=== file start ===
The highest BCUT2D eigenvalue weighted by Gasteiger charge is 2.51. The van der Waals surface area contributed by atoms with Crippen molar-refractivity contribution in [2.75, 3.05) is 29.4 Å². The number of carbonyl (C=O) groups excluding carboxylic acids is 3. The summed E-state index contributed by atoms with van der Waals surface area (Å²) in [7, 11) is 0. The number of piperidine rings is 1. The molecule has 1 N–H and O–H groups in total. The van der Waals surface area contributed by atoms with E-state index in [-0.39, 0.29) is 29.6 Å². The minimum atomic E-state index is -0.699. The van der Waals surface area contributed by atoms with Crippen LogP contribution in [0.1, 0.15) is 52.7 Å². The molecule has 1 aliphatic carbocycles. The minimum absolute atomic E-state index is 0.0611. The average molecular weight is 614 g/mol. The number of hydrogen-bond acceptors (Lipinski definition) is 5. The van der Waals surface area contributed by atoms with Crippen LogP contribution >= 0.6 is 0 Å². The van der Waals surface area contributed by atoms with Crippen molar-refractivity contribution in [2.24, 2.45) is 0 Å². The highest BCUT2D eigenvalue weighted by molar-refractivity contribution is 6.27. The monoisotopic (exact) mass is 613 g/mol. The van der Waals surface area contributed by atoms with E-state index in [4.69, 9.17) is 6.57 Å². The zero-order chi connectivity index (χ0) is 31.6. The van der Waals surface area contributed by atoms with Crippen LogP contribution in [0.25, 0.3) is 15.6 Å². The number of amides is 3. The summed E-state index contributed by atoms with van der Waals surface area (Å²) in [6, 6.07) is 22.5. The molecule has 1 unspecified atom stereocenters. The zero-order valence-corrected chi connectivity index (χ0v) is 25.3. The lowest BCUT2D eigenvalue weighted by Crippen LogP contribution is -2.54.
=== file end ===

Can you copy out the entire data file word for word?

The highest BCUT2D eigenvalue weighted by Gasteiger charge is 2.51. The van der Waals surface area contributed by atoms with Crippen molar-refractivity contribution in [2.75, 3.05) is 29.4 Å². The number of carbonyl (C=O) groups excluding carboxylic acids is 3. The summed E-state index contributed by atoms with van der Waals surface area (Å²) in [7, 11) is 0. The number of piperidine rings is 1. The molecule has 1 N–H and O–H groups in total. The van der Waals surface area contributed by atoms with E-state index in [-0.39, 0.29) is 29.6 Å². The minimum atomic E-state index is -0.699. The van der Waals surface area contributed by atoms with Crippen LogP contribution in [0.1, 0.15) is 52.7 Å². The molecule has 1 aliphatic carbocycles. The minimum absolute atomic E-state index is 0.0611. The average molecular weight is 614 g/mol. The number of hydrogen-bond acceptors (Lipinski definition) is 5. The van der Waals surface area contributed by atoms with Crippen LogP contribution >= 0.6 is 0 Å². The van der Waals surface area contributed by atoms with Crippen molar-refractivity contribution in [2.24, 2.45) is 0 Å². The highest BCUT2D eigenvalue weighted by molar-refractivity contribution is 6.27. The monoisotopic (exact) mass is 613 g/mol. The van der Waals surface area contributed by atoms with E-state index in [4.69, 9.17) is 6.57 Å². The zero-order chi connectivity index (χ0) is 31.6. The van der Waals surface area contributed by atoms with Crippen LogP contribution in [0.25, 0.3) is 15.6 Å². The number of amides is 3. The summed E-state index contributed by atoms with van der Waals surface area (Å²) in [6, 6.07) is 22.5. The molecule has 1 unspecified atom stereocenters. The zero-order valence-corrected chi connectivity index (χ0v) is 25.3. The lowest BCUT2D eigenvalue weighted by Crippen LogP contribution is -2.54.